VOTE Community-Wide Read 2022

Please give us your feedback (yes or no) on the titles that you're interested in having the community possibly read/discuss in the summer of 2022. Descriptions of the options below.

Our Souls at Night by Kent Haruf

Published in May 2015, 192 pages

Addie Moore pays an unexpected visit to a neighbor, Louis Waters. Her husband died years ago, as did his wife. Louis’ daughter lives hours away, Addie’s son even farther. In such a small town, Louis and Addie have known of each other for decades. Both have long been living alone in empty houses, the nights so terribly lonely, especially with no one to talk with. But maybe that could change?

Hidden Valley Road: Inside the Mind of an American Family by Robert Kolker

Published in April 2020, 400 pages

The heartrending story of a midcentury American family with twelve children, six of them diagnosed with schizophrenia, that became science's great hope in the quest to understand the disease.

Rebecca by Daphne Du Maurier

Published in 1938, 416 pages

In an isolated gray stone mansion on the windswept Cornish coast, the second Mrs. Maxim de Winter recalls the chilling events that transpired as she began her new life as the young bride of a husband she barely knew. For in every corner of every room were phantoms of a time dead but not forgotten.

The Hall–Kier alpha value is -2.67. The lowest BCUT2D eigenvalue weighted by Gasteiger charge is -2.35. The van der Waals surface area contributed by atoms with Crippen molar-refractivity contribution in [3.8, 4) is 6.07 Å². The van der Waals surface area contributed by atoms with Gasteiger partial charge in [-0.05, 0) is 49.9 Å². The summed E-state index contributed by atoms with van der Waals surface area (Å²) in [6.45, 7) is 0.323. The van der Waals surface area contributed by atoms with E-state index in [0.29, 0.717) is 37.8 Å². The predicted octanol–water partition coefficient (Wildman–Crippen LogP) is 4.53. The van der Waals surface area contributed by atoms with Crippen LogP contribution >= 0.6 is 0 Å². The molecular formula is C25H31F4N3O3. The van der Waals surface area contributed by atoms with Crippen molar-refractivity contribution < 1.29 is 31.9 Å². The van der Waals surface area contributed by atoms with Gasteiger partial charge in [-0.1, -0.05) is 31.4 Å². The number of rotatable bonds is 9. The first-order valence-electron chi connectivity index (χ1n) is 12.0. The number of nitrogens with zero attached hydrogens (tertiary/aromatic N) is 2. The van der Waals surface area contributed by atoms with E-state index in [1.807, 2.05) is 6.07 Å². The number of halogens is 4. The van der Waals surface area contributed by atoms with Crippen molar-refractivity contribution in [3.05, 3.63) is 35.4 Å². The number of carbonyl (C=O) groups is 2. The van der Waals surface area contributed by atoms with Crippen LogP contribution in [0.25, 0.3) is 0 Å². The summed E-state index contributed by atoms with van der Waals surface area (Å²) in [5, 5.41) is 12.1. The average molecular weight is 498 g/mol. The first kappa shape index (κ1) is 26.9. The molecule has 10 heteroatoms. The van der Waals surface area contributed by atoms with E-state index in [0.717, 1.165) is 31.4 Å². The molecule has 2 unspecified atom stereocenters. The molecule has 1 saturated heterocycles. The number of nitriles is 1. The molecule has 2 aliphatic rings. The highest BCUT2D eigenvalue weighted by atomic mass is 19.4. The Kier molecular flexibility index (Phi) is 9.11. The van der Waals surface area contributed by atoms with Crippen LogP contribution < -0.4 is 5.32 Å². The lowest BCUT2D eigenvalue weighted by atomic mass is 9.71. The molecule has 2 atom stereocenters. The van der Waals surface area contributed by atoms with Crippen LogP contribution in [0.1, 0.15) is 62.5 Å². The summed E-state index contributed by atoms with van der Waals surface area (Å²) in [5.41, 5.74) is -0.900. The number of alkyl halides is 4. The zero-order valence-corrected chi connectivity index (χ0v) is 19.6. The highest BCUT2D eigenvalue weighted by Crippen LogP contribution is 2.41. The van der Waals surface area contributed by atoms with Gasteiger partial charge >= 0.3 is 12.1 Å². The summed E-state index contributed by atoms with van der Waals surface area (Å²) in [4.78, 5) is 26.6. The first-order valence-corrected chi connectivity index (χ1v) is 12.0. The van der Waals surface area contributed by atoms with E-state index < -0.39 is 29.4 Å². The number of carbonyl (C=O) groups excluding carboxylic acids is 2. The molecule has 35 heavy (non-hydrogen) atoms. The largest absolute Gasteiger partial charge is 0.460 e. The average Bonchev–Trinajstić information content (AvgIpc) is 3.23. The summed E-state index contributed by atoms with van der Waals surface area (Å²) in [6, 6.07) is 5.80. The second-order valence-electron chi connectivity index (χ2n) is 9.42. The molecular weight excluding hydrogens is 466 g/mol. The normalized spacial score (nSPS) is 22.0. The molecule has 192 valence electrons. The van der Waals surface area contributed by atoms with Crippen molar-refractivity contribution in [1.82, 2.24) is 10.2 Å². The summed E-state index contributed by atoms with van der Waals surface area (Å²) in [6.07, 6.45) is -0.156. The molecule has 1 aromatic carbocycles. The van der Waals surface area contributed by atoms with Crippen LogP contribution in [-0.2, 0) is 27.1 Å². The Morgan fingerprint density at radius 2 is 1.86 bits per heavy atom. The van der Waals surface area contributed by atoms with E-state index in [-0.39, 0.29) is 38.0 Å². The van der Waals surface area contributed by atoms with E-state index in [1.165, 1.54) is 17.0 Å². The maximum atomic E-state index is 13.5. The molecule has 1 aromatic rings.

Hamnet by Maggie O’Farrell

Published in July 2020, 320 pages

In 1580’s England, during the Black Plague a young Latin tutor falls in love with an extraordinary, eccentric young woman. In this exceptional historical novel, Maggie O’Farrell imagines the life of William Shakespeare, his wife Ann, and their three children.

How to Change Your Mind: What the New Science of Psychedelics Teaches Us About Consciousness, Dying, Addiction, Depression, and Transcendence by Michael Pollan

Published in May 2018, 480 pages

When Michael Pollan set out to research how LSD and psilocybin (the active ingredient in magic mushrooms) are being used to provide relief to people suffering from difficult-to-treat conditions such as depression, addiction and anxiety, he did not intend to write what is undoubtedly his most personal book.